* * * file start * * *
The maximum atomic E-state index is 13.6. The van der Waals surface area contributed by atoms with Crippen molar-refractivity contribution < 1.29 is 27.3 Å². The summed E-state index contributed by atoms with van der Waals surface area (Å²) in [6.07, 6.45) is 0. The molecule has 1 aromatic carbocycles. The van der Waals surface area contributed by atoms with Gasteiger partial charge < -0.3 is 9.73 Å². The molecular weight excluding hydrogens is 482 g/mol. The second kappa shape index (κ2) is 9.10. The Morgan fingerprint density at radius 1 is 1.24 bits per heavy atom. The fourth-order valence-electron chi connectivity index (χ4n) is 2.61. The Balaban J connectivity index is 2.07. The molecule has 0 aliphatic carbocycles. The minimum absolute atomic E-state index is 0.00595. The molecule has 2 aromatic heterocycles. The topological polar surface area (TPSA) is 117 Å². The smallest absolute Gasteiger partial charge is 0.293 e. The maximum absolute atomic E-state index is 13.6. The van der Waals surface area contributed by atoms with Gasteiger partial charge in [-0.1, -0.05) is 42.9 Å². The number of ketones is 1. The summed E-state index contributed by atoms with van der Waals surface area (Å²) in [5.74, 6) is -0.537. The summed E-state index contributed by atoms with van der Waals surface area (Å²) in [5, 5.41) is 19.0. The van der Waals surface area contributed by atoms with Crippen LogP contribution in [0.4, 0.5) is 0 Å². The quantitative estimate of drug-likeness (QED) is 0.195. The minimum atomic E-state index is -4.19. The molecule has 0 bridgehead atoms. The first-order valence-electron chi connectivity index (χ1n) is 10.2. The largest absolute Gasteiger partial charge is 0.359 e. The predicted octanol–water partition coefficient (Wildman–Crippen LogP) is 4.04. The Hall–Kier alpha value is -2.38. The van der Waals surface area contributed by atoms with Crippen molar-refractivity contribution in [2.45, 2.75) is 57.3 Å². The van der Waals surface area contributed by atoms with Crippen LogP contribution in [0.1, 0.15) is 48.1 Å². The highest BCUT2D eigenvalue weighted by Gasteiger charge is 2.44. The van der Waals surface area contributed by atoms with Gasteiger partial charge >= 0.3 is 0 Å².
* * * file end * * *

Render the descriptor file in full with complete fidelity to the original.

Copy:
The maximum atomic E-state index is 13.6. The van der Waals surface area contributed by atoms with Crippen molar-refractivity contribution < 1.29 is 27.3 Å². The summed E-state index contributed by atoms with van der Waals surface area (Å²) in [6.07, 6.45) is 0. The molecule has 1 aromatic carbocycles. The van der Waals surface area contributed by atoms with Gasteiger partial charge < -0.3 is 9.73 Å². The molecular weight excluding hydrogens is 482 g/mol. The second kappa shape index (κ2) is 9.10. The Morgan fingerprint density at radius 1 is 1.24 bits per heavy atom. The fourth-order valence-electron chi connectivity index (χ4n) is 2.61. The Balaban J connectivity index is 2.07. The molecule has 0 aliphatic carbocycles. The minimum absolute atomic E-state index is 0.00595. The molecule has 2 aromatic heterocycles. The topological polar surface area (TPSA) is 117 Å². The smallest absolute Gasteiger partial charge is 0.293 e. The maximum absolute atomic E-state index is 13.6. The van der Waals surface area contributed by atoms with Gasteiger partial charge in [-0.1, -0.05) is 42.9 Å². The number of ketones is 1. The summed E-state index contributed by atoms with van der Waals surface area (Å²) in [5.74, 6) is -0.537. The summed E-state index contributed by atoms with van der Waals surface area (Å²) in [5, 5.41) is 19.0. The van der Waals surface area contributed by atoms with Crippen LogP contribution in [0.4, 0.5) is 0 Å². The quantitative estimate of drug-likeness (QED) is 0.195. The minimum atomic E-state index is -4.19. The molecule has 0 bridgehead atoms. The first-order valence-electron chi connectivity index (χ1n) is 10.2. The largest absolute Gasteiger partial charge is 0.359 e. The predicted octanol–water partition coefficient (Wildman–Crippen LogP) is 4.04. The Hall–Kier alpha value is -2.38. The van der Waals surface area contributed by atoms with Crippen molar-refractivity contribution in [2.45, 2.75) is 57.3 Å². The van der Waals surface area contributed by atoms with Crippen LogP contribution in [0.1, 0.15) is 48.1 Å². The highest BCUT2D eigenvalue weighted by Gasteiger charge is 2.44. The van der Waals surface area contributed by atoms with Gasteiger partial charge >= 0.3 is 0 Å².